LUXEMBOURG: EU foreign ministers promised Monday to do more to stop migrant deaths in the Mediterranean by increasing rescues and catching traffickers, stung by a weekend tragedy that killed up to 700 people off the Libyan coast.
Many European governments have long been reluctant to fund rescue operations in the Mediterranean for fear of encouraging more people to make the crossing in search of a better life in Europe, but they now face outrage over the refugee deaths.
"What's at stake is the reputation of the European Union," Italian Foreign Minister Paolo Gentiloni told reporters as he arrived for a meeting with EU peers in Luxembourg.
"We can't have a European emergency and an Italian answer."
The foreign ministers held a minute of silence at the start of their meeting and are being joined by interior ministers later for an emergency discussion of the migration crisis.
Northern European Union countries have so far largely left rescue operations to southern states such as Italy. In the week prior to the weekend's tragedy, the Italian coast guard rescued almost 8,000 migrants in the Mediterranean, according to the European Commission, the EU's executive.
At least 3,500 people, many of them fleeing poverty and fighting in Africa, died trying to cross the Mediterranean to reach Europe in 2014, according to the United Nations.
EU foreign policy chief Federica Mogherini, also an Italian, said she was determined to build a "common sense of responsibility" to tackle the crisis and that EU leaders are considering an emergency summit in Brussels this week.
It was the European Union's "moral duty to concentrate our responsibility as Europeans to prevent these kind of tragedies from happening again and again," Mogherini said.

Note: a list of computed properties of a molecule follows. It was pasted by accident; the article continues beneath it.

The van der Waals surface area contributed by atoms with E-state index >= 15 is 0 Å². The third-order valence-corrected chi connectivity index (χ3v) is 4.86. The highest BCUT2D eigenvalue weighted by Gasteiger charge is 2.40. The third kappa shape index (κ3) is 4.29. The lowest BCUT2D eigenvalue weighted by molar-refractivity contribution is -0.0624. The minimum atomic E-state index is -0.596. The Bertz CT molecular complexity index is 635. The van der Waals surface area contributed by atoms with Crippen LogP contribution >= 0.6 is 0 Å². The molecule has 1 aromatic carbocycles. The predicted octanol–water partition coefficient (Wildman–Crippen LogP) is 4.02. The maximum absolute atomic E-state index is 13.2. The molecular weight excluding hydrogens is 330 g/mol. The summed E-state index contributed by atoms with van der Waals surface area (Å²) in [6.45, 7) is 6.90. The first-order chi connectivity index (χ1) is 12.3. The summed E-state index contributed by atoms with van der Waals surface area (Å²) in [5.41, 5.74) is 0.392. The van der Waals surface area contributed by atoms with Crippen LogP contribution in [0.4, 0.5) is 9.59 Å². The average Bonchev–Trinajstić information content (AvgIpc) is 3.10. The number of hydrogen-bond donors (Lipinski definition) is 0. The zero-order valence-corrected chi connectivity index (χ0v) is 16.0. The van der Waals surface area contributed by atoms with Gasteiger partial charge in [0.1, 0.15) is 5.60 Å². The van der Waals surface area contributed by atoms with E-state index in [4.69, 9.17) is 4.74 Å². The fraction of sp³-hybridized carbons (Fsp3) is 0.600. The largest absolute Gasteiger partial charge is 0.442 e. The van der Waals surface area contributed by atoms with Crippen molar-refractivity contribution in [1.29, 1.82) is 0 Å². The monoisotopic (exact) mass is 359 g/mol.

"We must build a common sense of European responsibility ... knowing that there is no easy solution, no magic solution."
Solutions aired by ministers on their way into the Luxembourg conference center included a call by Britain to crack down on smugglers in North Africa who charge thousands of dollars to load people onto rubber dinghies and fishing boats.
Austria said it supported an Italian proposal to set up camps in the Middle East and Africa where people can request asylum on site without having to risk their lives crossing the Mediterranean to reach Europe.
France's Europe Minister Harlem Desir said the EU's Triton border protection operation, which replaced a more comprehensive Italian search-and-rescue operation dubbed Mare Nostrum last year, was not enough and its scope was too limited.
Triton was launched in November last year with seven boats, two planes and one helicopter - much smaller than Mare Nostrum, which had far greater air and sea rescue capabilities, using radar, aircraft and drones. The Triton monthly budget is 2.9 million euros ($3.12 million), a third of Mare Nostrum's.
"We need resources, much more substantial resources for this operation of border control, border surveillance and ... when necessary to help for people who are threatened with being shipwrecked," Desir said.
Italy wants Egypt and Tunisia to play a role in rescuing stricken migrant vessels in the Mediterranean. Once the migrants are taken out of the sea by the Egyptians or the Tunisians, they could be taken to North African ports.